Racial/Ethnic Differences in the Response to Incentives for Quitline Engagement

Maya Vijayaraghavan, Melanie S. Dove, Susan L. Stewart, Sharon E. Cummins, Dean Schillinger, Neal D. Kohatsu, Elisa K. Tong

Research output: Contribution to journalArticlepeer-review

9 Scopus citations


Introduction: Certain racial and ethnic minorities have lower utilization of tobacco cessation services, such as Helpline counseling and cessation medications. The goal of the California Medicaid (Medi-Cal) Incentives to Quit Smoking Program was to facilitate successful cessation by promoting modest financial and cessation medication–related incentives to increase engagement with the California Smokers’ Helpline counseling services. Differences in the response to incentives and outreach on engagement with Helpline services among racial/ethnic groups within the Medi-Cal population were examined. Study design: Analysis of Helpline caller data. Setting/participants: African American (n=18,656); English-speaking Latinx (n=12,792); Spanish-speaking Latinx (n=3,254); and white (n=45,907) Medi-Cal callers. Intervention: The Medi-Cal Incentives to Quit Smoking team conducted statewide and community-based outreach and facilitated direct-to-member all-household mailings about the Medi-Cal Incentives to Quit Smoking program to engage with Medi-Cal callers and promote Helpline services between March 2012 and July 2015 (analyzed 2017/2018). Medi-Cal callers could ask for a $20 gift card incentive after having completed a counseling session; in September 2013, callers were offered free nicotine replacement therapy. Main outcome measures: Three behavioral outcomes are reported that reflect activated callers and callers who engaged in treatment that is proven to improve chances of quitting smoking: receipt of the $20 incentive, receipt of nicotine replacement therapy, and receipt of counseling. Results: African Americans and English-speaking Latinx had higher engagement with the financial incentive than whites (African American APR=1.66, 95% CI=1.59, 1.73, English-speaking Latinx APR=1.29, 95% CI=1.22, 1.36). Spanish-speaking Latinx had lower initial engagement with the financial incentive (APR=0.75, 95% CI=0.66, 0.85), but higher engagement with Medi-Cal's all-household mailing (Spanish-speaking Latinx 30.6% vs whites 18.2%, p<0.001). Although African Americans and English-speaking Latinx had similar rates of completing counseling and receiving nicotine replacement therapy as whites, Spanish-speaking Latinx had higher rates than whites. Conclusions: The promotion of modest financial and cessation medication incentives through multiple outreach channels increased callers’ engagement with the Helpline and appeared to promote ethnic and linguistic equity with respect to the receipt of counseling and nicotine replacement therapy. Targeted community-based outreach may resonate particularly for African Americans, and language-concordant Medi-Cal insurance plan mailings may have reached newly covered Spanish-speaking Latinx. Supplement information: This article is part of a supplement entitled Advancing Smoking Cessation in California's Medicaid Population, which is sponsored by the California Department of Public Health.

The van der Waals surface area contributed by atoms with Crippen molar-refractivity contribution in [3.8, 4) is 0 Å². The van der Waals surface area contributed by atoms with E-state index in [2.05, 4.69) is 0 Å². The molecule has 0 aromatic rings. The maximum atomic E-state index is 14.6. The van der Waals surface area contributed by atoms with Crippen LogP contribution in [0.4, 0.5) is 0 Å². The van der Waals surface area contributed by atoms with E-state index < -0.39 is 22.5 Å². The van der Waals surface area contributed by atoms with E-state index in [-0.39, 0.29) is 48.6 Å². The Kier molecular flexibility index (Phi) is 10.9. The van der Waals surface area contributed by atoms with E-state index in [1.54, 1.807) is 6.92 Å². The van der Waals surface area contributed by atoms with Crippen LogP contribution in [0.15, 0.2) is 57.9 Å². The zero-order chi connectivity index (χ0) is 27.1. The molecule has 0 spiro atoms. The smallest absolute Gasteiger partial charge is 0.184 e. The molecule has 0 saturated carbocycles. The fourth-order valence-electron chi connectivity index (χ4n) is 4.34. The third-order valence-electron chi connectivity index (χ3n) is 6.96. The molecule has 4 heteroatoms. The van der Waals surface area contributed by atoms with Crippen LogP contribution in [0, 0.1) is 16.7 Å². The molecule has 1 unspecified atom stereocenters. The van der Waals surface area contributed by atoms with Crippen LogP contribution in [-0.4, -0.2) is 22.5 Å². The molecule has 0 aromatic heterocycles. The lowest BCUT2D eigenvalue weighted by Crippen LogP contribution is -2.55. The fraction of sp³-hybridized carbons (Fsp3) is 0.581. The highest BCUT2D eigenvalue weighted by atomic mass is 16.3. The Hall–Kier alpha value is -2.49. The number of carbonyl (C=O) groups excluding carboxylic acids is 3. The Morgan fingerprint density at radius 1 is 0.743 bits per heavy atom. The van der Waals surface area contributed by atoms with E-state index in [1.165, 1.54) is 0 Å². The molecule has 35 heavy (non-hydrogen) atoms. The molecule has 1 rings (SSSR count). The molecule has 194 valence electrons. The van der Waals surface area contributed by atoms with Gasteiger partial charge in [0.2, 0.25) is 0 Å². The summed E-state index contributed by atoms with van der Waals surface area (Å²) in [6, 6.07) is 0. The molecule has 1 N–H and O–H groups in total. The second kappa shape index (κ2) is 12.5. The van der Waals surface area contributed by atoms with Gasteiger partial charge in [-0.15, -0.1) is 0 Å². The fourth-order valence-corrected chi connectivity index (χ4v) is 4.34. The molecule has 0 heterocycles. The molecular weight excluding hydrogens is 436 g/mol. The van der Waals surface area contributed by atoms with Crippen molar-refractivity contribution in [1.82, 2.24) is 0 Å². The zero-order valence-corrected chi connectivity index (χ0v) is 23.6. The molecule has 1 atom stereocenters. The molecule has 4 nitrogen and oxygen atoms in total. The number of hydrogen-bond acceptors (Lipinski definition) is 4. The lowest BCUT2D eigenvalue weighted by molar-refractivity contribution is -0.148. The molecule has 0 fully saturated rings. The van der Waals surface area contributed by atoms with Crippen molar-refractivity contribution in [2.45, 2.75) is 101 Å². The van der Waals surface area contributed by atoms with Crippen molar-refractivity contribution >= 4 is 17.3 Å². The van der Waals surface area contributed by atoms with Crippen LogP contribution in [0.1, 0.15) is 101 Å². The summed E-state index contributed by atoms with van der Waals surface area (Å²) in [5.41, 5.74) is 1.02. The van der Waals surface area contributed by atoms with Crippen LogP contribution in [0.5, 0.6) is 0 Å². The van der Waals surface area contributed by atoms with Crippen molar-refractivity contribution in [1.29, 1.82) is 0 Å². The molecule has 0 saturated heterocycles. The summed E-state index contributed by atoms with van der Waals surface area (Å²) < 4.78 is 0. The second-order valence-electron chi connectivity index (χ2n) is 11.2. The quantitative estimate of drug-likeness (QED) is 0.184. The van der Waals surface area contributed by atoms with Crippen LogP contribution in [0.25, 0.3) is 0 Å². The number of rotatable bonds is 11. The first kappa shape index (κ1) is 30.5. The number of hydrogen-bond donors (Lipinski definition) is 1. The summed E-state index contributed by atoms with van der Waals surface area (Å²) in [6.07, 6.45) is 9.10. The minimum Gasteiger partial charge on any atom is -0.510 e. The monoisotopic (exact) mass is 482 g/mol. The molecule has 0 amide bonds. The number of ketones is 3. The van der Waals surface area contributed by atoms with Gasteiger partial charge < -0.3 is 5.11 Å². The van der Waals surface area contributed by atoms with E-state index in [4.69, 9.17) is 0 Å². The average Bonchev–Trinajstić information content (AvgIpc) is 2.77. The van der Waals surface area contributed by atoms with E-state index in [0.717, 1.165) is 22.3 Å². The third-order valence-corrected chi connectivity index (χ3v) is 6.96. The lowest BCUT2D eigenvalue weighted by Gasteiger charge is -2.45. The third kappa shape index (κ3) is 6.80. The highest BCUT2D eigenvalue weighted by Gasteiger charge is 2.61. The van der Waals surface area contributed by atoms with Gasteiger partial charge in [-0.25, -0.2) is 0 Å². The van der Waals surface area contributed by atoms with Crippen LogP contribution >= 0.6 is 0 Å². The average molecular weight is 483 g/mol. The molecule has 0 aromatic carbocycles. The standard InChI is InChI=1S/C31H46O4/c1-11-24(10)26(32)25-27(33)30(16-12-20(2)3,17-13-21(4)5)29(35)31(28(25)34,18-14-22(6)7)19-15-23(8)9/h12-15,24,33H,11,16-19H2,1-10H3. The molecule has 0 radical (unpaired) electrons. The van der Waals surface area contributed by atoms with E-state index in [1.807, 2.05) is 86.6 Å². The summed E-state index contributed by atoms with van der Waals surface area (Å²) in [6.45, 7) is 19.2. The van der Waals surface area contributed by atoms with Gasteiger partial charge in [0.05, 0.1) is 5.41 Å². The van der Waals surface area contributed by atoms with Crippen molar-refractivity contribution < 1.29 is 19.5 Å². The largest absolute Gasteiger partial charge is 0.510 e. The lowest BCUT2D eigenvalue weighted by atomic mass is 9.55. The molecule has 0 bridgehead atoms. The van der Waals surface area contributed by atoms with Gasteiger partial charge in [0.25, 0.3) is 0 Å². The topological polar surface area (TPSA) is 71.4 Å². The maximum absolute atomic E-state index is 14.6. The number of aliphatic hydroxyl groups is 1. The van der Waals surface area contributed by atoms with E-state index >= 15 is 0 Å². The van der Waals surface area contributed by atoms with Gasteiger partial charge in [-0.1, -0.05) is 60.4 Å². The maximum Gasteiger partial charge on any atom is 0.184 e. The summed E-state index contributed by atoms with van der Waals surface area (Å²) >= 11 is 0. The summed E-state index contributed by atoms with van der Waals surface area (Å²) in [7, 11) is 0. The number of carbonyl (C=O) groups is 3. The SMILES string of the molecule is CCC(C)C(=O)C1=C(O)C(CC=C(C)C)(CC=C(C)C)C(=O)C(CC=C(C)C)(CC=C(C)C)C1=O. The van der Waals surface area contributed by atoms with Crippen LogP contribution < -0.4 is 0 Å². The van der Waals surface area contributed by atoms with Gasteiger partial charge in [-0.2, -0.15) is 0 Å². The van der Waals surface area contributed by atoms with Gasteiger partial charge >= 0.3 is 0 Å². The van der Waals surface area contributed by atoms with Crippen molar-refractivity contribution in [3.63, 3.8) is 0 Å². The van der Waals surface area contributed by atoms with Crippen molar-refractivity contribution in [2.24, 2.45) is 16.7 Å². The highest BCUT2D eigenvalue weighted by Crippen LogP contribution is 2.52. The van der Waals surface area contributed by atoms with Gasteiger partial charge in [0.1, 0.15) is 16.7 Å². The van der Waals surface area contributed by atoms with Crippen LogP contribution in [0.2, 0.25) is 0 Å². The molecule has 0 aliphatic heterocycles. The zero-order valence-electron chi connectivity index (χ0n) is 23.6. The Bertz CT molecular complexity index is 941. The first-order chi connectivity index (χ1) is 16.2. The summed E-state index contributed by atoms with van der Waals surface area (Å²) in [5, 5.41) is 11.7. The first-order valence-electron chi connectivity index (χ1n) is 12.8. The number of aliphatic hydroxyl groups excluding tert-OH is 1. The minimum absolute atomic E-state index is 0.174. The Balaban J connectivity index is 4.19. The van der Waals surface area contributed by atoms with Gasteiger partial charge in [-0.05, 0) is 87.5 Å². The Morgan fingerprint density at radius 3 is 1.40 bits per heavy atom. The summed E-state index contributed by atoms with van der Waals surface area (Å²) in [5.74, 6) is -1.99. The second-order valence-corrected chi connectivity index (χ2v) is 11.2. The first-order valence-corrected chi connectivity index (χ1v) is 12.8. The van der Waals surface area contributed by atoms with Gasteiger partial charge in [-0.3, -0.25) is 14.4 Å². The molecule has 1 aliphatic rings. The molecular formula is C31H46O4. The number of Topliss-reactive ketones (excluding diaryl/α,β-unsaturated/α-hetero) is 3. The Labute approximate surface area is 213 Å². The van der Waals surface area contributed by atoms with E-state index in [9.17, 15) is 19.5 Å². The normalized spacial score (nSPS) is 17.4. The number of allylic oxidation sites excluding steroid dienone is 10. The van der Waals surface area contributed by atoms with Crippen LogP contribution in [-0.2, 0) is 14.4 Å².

Original languageEnglish (US)
Pages (from-to)S186-S195
JournalAmerican Journal of Preventive Medicine
Issue number6
StatePublished - Dec 1 2018

ASJC Scopus subject areas

  • Epidemiology
  • Public Health, Environmental and Occupational Health


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